The question of whether a live birth has occurred does not, however, depend upon whether an infant is sufficiently developed for sustained survival. The definition of ‘‘born alive’’ contained in H.R. 2175 [the federal BAIPA] was derived from a model definition of ‘‘live birth’’ that was promulgated by the World Health Organization in 1950 and is, with minor variations, currently codified in thirty States and the District of Columbia. The Illinois statute provides a model of this definition:
Live birth means the complete expulsion or extraction from its mother of a product of human conception, irrespective of the duration of pregnancy, which after such separation breathes or shows any other evidence of life such as beating of the heart, pulsation of the umbilical cord, or definite movement of voluntary muscles, whether or not the umbilical cord has been cut or the placenta is attached.
Pennsylvania’s statute includes a similar but somewhat broader definition: "Live birth means the expulsion or extraction from its mother of a product of conception, irrespective of the period of gestation, which shows any evidence of life at any moment after expulsion or extraction."
The reason these statutes do not define a live birth as dependent upon the infant’s gestational age is fairly obvious. Many infants are born alive at 20 to 22 weeks and survive for hours, even though their lung capacity typically does not permit sustained survival. Under the prevailing standards of medical care, such infants are understood to be born-alive persons and are treated as such, even though they may only live for a short time. They are, for example, treated humanely, given comfort care, and issued a death certificate. And an individual could not escape criminal prosecution for entering a neonatal intensive care unit and murdering one of these infants simply because the infant will only survive for a short time.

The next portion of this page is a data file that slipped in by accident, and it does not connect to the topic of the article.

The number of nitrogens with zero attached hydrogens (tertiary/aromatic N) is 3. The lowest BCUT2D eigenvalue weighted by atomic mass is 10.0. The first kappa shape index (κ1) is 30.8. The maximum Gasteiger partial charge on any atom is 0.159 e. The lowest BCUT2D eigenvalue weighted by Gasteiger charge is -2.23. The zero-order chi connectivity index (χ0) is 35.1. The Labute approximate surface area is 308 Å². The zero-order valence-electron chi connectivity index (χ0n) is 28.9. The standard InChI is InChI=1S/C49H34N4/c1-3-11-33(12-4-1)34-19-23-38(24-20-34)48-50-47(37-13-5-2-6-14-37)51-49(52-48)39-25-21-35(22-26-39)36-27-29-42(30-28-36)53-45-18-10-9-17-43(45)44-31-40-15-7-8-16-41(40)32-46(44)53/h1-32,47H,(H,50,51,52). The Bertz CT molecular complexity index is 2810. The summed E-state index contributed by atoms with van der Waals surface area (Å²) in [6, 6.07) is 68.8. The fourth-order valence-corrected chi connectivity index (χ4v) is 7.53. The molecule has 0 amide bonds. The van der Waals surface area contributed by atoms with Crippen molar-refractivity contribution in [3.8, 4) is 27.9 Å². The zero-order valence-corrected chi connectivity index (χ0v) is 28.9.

I have omitted the footnotes, one of which lists the 30 states that had, at that time, definitions of "live birth" that were the same or nearly the same as that incorporated into the federal and Illinois BAIPAs.
Allow me to now address Kmiec's central claim: "In essence, the act imposes on the birth process the over-extension of life support to a dying patient without any reasoned chance of survival." There is no basis for this claim, and the House Judiciary Committee report on the federal BAIPA refuted it directly as follows:
[This legislation] would not mandate medical treatment where none is currently indicated. While there is debate about whether or not to aggressively treat premature infants below a certain birth weight, this is a dispute about medical efficacy, not regarding the legal status of the patient. That is, the standard of medical care applicable in a given situation involving a premature infant is not determined by asking whether that infant is a person. Medical authorities who argue that treatment below a given birth weight is futile are not arguing that these low-birth weight infants are non-persons, only that providing treatment in those circumstances is not warranted under the applicable standard of medical care. H.R. 2175 [the federal BAIPA] would not affect the applicable standard of care, but would only insure that all born-alive infants—regardless of their age and regardless of the circumstances of their birth—are treated as persons for purposes of Federal law.